Now that we have seen Portland go one and done in the playoffs for the second straight season, some team needs still need to be addressed. The biggest difference between this year and last has to do with the plethora of veteran leadership provided by Andre Miller, Marcus Camby, and Juwan Howard, which allowed Portland to withstand the array of injuries as best as possible by winning 50 games again, and reaching the playoffs in the hotly contested Western Conference. Out of necessity, the trade which brought in Marcus Camby turned a couple of strengths into liabilities at times down the stretch of the 2010 season. Blake and Outlaw provided a solid, sturdy second unit for the Trail Blazers, as well as long-range accuracy, but those strong suits of the team had to be left by the wayside as Portland had bigger holes to fill, such as providing Aldridge and Howard with some help up front. No one questioned the trade for Camby then, nor do they now, but the voids left by Blake's steadiness and Outlaw's gunner mentality still have yet to be filled.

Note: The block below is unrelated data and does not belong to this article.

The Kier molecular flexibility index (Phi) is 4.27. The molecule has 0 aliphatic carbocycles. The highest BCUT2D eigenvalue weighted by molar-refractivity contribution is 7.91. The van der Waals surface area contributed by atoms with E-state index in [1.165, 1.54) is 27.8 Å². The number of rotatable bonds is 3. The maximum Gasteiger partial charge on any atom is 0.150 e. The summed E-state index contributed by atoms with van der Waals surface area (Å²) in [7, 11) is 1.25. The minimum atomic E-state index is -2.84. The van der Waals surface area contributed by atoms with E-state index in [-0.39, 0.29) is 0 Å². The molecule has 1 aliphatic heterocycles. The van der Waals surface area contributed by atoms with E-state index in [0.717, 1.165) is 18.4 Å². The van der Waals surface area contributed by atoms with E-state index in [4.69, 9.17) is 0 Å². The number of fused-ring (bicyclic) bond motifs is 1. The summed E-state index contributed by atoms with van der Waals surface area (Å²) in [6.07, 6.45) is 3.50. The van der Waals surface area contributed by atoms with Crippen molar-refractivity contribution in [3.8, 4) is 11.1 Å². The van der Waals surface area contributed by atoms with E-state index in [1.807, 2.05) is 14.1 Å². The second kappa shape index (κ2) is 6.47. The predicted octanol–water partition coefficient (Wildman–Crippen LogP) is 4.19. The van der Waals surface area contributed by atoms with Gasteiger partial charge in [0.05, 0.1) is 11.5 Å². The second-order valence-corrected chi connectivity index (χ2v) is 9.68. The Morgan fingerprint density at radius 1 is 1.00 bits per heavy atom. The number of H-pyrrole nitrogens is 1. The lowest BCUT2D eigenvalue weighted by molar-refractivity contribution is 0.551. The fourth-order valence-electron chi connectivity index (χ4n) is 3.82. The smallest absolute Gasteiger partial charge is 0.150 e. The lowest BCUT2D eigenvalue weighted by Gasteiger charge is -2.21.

Here are a list of needs Pritchard and Co. can target this summer to help take Portland to the next step.
  • Bench Scorer: